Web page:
[When Miriam’s only brother was Aaron] she prophesied... “my mother is destined to bear a son who will save Israel.” When [Moses] was born the whole house... filled with light[.] [Miriam’s] father arose and kissed her on the head, saying, “My daughter, your prophecy has been fulfilled.” But when they threw [Moses] into the river her father tapped her on the head saying, “Daughter, where is your prophecy?” So it is written, “And [Miriam] stood afar off to know what would be[come of] the latter part of her prophecy.”

Finally, there is Pharaoh’s daughter Batya, who defies her own father and plucks baby Moses out of the Nile. The Midrash reminds us that Batya knew exactly what she doing:

When Pharaoh’s daughter’s handmaidens saw that she intended to rescue Moses, they attempted to dissuade her, and persuade her to heed her father. They said to her: “It is the way of the world that when a king issues a decree, it is not heeded by the entire world, but his children and the members of his household do observe it, and you wish to transgress your father’s decree?”

But transgress she did.

These women had a vision leading out of the darkness shrouding their world. They were women of action, prepared to defy authority to make their vision a reality bathed in the light of the day. Retelling the heroic stories of Yocheved, Shifra, Puah, Miriam and Batya reminds our daughters that with vision and the courage to act, they can carry forward the tradition those intrepid women launched. While there is much light in today’s world, there remains in our universe disheartening darkness, inhumanity spawned by ignorance and hate. We see horrific examples in the Middle East, parts of Africa, and Ukraine. The Passover story recalls to all of us—women and men—that with vision and action we can join hands with others of like mind, kindling lights along paths leading out of the terrifying darkness.

Maggid - Beginning
Source : http://abcnews.go.com/US/story-viral-photo-muslim-family-jewish-family-protesting/story?id=45191202
We've seen this before

Rachtzah
This symbolic washing of the hands recalls the story of Miriam's Well. Legend tells us that this well followed Miriam, sister of Moses, through the desert, sustaining the Jews in their wanderings. Filled with mayim chayim, waters of life, the well was a source of strength and renewal to all who drew from it. One drink from its waters was said to alert the heart, mind and soul, and make the meaning of Torah become alive.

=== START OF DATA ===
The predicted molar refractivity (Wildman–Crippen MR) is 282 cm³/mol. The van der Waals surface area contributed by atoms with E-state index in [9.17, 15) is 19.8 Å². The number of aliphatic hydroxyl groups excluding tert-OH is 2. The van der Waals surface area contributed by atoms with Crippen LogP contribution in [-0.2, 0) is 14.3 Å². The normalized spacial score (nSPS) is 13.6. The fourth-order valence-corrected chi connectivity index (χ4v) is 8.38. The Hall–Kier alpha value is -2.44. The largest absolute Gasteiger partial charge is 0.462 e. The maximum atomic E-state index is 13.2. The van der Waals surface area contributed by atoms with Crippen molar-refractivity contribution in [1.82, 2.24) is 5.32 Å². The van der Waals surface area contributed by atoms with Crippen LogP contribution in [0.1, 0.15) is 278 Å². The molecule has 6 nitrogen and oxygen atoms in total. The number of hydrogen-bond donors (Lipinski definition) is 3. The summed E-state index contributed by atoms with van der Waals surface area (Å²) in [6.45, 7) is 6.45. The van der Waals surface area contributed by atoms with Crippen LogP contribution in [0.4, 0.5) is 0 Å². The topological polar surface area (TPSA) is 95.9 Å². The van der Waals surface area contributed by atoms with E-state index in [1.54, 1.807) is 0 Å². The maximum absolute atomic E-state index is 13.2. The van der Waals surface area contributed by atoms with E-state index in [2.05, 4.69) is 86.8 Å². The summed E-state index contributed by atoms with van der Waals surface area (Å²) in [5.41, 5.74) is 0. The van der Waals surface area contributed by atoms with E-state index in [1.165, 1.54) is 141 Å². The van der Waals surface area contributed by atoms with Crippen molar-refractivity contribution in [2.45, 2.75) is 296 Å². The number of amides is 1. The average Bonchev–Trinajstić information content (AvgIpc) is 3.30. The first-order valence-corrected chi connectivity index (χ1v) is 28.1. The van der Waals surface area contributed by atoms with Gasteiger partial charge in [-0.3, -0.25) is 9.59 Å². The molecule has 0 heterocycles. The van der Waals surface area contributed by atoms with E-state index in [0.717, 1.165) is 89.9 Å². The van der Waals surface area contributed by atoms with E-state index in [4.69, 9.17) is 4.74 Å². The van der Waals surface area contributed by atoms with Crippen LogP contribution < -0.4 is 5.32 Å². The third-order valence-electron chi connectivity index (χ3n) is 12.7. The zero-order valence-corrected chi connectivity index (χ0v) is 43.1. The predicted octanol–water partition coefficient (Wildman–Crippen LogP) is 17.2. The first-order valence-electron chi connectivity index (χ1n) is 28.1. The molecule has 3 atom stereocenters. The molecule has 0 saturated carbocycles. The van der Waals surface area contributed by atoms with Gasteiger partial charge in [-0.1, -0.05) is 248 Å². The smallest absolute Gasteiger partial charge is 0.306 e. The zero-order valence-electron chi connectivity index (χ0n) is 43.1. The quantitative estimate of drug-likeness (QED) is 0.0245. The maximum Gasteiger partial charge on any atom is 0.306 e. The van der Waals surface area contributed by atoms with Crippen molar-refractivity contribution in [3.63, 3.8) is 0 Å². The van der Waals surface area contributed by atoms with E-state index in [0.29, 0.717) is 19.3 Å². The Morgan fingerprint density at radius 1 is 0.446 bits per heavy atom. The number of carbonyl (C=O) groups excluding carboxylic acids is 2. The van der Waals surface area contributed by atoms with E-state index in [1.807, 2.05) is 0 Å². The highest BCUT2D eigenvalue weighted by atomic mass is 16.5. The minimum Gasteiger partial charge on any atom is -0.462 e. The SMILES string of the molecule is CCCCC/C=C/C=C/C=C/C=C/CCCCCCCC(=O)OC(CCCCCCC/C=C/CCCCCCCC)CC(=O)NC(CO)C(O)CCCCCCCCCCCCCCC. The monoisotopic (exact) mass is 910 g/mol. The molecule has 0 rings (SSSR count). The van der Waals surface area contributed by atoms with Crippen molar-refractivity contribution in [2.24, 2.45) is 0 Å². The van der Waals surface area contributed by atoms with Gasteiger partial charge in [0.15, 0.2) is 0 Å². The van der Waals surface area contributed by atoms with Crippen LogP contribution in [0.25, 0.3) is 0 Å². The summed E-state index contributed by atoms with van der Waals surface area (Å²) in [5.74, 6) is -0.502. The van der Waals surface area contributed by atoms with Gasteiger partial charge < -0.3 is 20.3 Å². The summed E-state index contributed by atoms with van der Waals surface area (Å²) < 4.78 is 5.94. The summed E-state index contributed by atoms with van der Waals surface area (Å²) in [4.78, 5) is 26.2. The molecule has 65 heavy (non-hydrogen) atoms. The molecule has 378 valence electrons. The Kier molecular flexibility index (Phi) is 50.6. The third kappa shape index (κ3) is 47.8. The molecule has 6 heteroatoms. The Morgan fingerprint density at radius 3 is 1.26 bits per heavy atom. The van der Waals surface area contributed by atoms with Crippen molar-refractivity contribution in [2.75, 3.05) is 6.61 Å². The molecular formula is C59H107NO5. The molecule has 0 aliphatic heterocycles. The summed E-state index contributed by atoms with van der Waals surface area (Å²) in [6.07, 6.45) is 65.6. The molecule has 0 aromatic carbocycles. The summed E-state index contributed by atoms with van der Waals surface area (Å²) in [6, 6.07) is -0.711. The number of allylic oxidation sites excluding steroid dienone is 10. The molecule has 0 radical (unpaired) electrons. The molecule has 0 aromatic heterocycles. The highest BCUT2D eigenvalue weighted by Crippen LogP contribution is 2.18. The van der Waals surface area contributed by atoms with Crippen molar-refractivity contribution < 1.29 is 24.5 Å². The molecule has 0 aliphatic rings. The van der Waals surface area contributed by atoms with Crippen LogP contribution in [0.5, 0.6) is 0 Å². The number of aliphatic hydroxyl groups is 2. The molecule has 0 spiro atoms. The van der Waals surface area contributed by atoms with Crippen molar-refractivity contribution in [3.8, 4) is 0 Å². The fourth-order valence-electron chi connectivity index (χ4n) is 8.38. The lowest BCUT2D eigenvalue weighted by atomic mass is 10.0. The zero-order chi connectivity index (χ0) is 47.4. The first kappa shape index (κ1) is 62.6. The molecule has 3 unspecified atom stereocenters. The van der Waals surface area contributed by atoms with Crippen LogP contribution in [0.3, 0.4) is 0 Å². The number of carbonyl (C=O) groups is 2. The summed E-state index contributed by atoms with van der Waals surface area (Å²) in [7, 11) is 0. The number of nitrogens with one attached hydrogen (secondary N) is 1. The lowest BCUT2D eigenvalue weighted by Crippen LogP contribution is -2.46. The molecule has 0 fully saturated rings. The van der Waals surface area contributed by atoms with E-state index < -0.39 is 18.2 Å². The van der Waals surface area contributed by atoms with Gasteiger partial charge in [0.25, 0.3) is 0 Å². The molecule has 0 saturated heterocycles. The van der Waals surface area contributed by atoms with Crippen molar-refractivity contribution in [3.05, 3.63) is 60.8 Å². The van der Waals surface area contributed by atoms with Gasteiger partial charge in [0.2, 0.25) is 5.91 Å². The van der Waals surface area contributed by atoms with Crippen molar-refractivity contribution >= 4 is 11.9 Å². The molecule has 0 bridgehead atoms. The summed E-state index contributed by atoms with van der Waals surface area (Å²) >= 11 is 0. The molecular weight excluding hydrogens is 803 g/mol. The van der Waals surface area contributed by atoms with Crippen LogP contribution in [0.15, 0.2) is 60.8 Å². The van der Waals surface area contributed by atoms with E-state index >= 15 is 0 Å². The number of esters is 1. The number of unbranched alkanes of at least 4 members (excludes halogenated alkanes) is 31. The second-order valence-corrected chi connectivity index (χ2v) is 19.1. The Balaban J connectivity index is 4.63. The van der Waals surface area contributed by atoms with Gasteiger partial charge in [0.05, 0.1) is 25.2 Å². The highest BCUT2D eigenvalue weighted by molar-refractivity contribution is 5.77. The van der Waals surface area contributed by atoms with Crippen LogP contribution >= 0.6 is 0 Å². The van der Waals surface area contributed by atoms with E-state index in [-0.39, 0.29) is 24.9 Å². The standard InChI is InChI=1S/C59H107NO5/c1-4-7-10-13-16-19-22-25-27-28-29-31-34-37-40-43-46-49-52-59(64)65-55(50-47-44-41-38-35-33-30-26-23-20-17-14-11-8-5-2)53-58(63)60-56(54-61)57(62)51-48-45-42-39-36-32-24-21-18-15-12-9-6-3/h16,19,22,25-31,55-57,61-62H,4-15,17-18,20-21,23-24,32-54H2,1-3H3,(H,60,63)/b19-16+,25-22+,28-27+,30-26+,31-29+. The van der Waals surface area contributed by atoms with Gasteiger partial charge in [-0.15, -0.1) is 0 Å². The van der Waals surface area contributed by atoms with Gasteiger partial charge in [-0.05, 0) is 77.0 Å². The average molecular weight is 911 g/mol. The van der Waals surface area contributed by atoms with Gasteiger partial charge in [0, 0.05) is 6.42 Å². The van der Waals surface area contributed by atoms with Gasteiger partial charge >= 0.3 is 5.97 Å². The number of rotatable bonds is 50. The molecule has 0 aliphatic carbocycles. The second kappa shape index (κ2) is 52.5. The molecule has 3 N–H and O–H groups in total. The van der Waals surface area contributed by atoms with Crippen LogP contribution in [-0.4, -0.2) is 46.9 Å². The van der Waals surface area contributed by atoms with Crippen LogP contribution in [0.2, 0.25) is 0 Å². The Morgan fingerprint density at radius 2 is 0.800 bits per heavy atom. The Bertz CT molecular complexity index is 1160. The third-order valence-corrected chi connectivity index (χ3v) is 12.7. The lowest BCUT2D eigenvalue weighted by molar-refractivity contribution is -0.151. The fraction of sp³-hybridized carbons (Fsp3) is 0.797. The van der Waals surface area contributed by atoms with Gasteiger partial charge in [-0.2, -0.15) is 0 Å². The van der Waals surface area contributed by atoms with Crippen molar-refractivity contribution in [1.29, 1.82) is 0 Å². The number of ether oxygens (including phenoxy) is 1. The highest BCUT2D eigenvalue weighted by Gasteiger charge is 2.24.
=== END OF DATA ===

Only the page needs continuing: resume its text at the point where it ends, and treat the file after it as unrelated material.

As we prepare to wash our hands, we must remember that...many in the United States and around the world do not have access to clean water. Clean water is not a privilege; it is a basic human right. One in ten people currently lack access to clean water. That’s nearly 1 billion people in the world without clean, safe drinking water. Almost 3.5 million people die every year because of inadequate water supply.

We symbolize the uplifting of cleansed hands by raising hands into the air. 

Commentary / Readings
Source : Primo Levi

PASSOVER

Tell me: how is this night different 

From all other nights?

How, tell me, is this Passover

Different from other Passovers?

Light the lamp, open the door wide

So the pilgrim can come in,

Gentile or Jew;

Under the rags perhaps the prophet is concealed.

Let him enter and sit down with us;

Let him listen, drink, sing and celebrate Passover;

Let him consume the bread of affliction,

The Paschal Lamb, sweet mortar and bitter herbs.

This is the night of differences

In which you lean your elbow on the table,

Since the forbidden becomes prescribed,

Evil is translated into good.

We will spend the night recounting

Far-off events full of wonder,

And because of all the wine

The mountains will skip like rams.

Tonight they exchange questions:

The wise, the godless, the simple-minded and the child.

And time reverses its course,

Today flowing back into yesterday, 

Like a river enclosed at its mouth.

Each of us has been a slave in Egypt,

Soaked straw and clay with sweat,

And crossed the sea dry-footed.

You too, stranger.

This year in fear and shame,

Next year in virtue and in justice.

Commentary / Readings
We start the seder by noticing what is out of the ordinary and then investigating its meaning further. How is this night different from all other nights? On all other nights, we depend on the exploitation of invisible others for our food, clothing, homes, and more. Tonight, we listen to the stories of those who suffer to create the goods we use. We commit to working toward the human rights of all workers. On all other nights, we have allowed human life to become cheap in the economic quest for the cheapest goods. Tonight, we commit to valuing all people, regardless of their race, class, or circumstances. On all other nights, we have forgotten that poverty, migration, and gender-based violence leave people vulnerable to exploitation, including modern-day slavery. Tonight, we commit to taking concrete actions to end this exploitation and its causes. On all other nights, we have forgotten to seek wisdom among those who know how to end slavery—the people who have experienced this degradation. Tonight, we commit to slavery prevention that is rooted in the wisdom and experience of workers, trafficking survivors, and affected communities. When the seder has ended, we will not return to how it has been “on all other nights.” We commit to bringing the lessons of this seder into our actions tomorrow.